Find Kitchen 831 at 2890 Soquel Ave. in Santa Cruz. Contact Selman by phone at 831-227-5069 if you’re interested.

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… Last call for Unsung Santa Cruz nominations for the restaurant industry! This is the second year that Lookout has honored members of our community that are doing valuable work but don’t usually get the recognition they deserve. This year, I’d like to draw attention to amazing front- and back-of-house staff members who rise above and beyond their job description and help keep the food businesses we all love humming along.

This person could be a dishwasher who shows up for every shift, an all-star line cook who executes every dish with precision and care or an unflappable server who never fails to make even the most difficult customers feel at ease. If these valuable members of the hospitality industry didn’t show up, our restaurant world would crumble, and I’d like to share their stories.

Do you have someone in mind? Email me at [email protected] by Friday put “Industry Nomination” in the subject and share why they deserve to step into the spotlight.

Shopper's Corner PROMOTED CONTENT ROADBLOCK (Top-shelf service: A beefy Q&A with Chris Sanders)

You might have noticed a new line item at the bottom of your receipt at some coffee shops and restaurants — a mysterious “service charge” that usually ranges from 3% to 20%. What is a service charge and where did it come from? Is it here to stay, and should it affect how much you tip? I’ll share what you need to know about this national trend that’s playing out locally.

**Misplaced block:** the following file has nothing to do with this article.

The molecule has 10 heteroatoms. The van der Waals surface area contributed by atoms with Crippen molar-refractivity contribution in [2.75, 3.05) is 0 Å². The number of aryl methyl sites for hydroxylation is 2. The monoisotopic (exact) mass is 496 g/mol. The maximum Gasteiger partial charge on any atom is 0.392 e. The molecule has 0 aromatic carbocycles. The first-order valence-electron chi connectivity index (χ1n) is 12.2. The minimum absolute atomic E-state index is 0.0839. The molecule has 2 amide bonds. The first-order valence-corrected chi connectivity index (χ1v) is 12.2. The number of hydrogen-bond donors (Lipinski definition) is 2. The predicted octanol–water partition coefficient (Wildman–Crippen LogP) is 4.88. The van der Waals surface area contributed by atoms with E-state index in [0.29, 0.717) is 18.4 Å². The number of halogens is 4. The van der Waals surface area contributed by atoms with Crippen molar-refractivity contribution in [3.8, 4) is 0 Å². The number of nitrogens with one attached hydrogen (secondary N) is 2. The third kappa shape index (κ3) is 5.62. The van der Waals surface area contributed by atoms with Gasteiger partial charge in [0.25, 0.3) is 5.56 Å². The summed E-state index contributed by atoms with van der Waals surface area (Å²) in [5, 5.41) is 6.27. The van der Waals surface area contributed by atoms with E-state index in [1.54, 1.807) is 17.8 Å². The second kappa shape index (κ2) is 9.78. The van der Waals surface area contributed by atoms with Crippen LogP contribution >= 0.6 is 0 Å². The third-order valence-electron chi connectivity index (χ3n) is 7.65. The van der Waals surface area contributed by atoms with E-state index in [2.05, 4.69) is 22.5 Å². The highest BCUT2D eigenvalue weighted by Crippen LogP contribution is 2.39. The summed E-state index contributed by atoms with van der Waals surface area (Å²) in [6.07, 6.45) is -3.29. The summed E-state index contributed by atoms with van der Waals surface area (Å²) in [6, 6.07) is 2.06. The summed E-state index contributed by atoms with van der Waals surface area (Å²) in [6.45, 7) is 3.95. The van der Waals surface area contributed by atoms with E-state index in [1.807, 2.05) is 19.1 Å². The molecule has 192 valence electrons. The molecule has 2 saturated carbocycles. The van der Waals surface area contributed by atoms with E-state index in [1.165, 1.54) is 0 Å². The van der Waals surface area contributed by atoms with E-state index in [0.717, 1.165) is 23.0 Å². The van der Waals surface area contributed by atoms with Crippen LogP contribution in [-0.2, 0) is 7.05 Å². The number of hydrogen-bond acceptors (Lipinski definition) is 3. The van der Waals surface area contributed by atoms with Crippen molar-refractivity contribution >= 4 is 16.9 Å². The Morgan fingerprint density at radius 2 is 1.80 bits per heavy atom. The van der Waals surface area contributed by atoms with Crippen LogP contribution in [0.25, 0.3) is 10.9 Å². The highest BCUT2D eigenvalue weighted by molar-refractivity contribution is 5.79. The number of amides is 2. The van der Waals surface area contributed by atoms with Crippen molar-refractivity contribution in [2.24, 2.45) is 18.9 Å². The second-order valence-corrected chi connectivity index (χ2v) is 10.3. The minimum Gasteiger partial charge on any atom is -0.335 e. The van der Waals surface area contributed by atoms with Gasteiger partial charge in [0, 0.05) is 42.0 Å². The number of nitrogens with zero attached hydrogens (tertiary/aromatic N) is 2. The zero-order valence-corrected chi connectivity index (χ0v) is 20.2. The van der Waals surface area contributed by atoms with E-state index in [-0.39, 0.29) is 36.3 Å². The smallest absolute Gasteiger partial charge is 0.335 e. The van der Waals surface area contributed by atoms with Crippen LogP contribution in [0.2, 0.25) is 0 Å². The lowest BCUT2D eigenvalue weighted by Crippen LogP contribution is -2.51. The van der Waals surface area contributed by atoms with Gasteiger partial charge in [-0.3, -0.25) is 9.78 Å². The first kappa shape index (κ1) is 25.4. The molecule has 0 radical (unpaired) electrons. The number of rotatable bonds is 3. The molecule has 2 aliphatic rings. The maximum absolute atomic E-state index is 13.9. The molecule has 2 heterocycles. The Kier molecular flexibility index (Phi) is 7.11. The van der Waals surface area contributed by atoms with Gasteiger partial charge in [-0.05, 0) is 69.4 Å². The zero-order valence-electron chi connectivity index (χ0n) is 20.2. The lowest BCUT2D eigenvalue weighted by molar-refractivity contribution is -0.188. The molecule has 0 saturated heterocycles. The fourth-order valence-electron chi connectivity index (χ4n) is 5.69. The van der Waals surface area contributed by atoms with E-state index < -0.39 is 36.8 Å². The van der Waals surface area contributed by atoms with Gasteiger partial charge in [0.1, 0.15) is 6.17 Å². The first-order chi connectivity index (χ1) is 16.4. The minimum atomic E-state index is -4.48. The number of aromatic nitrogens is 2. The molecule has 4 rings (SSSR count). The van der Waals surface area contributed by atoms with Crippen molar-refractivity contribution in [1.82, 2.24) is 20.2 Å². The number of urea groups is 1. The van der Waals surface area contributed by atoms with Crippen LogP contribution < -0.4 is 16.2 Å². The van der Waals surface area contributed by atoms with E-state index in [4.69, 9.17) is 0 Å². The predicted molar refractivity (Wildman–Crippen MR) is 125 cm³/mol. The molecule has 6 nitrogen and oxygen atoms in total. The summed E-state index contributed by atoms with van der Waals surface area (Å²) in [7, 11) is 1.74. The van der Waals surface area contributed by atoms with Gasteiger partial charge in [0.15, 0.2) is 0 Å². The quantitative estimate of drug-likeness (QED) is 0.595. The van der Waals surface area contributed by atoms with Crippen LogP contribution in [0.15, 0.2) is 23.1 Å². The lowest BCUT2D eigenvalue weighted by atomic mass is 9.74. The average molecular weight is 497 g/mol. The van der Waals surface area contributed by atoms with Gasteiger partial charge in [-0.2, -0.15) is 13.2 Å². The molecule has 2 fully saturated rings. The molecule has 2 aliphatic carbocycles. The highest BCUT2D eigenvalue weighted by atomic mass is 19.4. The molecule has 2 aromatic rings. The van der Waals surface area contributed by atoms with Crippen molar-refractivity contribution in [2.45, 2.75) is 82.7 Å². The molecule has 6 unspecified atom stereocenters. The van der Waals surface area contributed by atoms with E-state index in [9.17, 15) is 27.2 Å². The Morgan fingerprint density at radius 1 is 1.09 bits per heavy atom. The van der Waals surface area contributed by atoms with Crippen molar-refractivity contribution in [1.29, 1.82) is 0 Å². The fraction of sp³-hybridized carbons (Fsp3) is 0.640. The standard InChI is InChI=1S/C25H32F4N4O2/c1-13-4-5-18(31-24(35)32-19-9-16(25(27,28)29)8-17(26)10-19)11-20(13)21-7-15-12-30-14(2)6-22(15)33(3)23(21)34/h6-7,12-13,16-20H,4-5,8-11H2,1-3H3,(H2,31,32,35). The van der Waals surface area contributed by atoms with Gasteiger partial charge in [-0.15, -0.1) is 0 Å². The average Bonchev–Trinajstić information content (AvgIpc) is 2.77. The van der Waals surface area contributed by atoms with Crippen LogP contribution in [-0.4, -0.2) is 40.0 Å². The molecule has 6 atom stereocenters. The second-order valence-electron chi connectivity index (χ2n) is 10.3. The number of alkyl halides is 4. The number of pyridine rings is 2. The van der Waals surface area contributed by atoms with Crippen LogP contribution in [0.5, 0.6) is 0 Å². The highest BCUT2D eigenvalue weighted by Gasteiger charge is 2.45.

$3,900 — Price per pound for fresh white truffles at Far West Fungi in downtown Santa Cruz. This delicacy is sold by the ounce and is currently in season if you’d care to indulge. Check out a podcast recommendation below to learn a little more about this sought-after luxury.


second harvest volunteers

(Via Second Harvest Food Bank)

Giving Tuesday — that’s the day this newsletter publishes — is a great time to make a difference in your community by making a donation to a local nonprofit. If you’re able, consider giving a little (or a lot) to a Santa Cruz County-based organization that helps keep our neighbors’ bellies full every day of the year. A few of my favorites are:

  • Second Harvest Food Bank, Santa Cruz County’s local food bank, feeds thousands of community members every month.
  • Teen Kitchen Project delivers healthy meals to individuals and families dealing with serious illnesses, all prepared by local teens who learn valuable culinary skills.
  • Homeless Garden Project offers job training, community, support services and hot meals to people experiencing homelessness.
  • Pajaro Valley Loaves and Fishes provides healthy meals to farmworkers, working families, the elderly and disabled and other Pajaro Valley residents.
  • Food What?! uses organic farming, nourishing food and community to educate young people about food systems and social justice.


… to a fascinating interview with journalist Rowan Jacobsen by Milk Street host Christopher Kimball on his latest podcast, “Secrets of Classic German Baking.” Jacobsen’s latest book, “Truffle Hound,” digs into one of the world’s most elusive and beloved foods: truffles. In the episode, he reveals what truffles are, the differences between black and white, how they got to be so ridiculously expensive and more. This interview is the first segment on the podcast and starts at around the 3-minute mark.


For the future of meat, food tech startups look under mushrooms (San Francisco Chronicle)
On ‘Diasporican’: A conversation with Illyanna Maisonet (From the Desk of Alicia Kennedy)
We tasted all of the grocery store eggnogs to find the best (Food & Wine)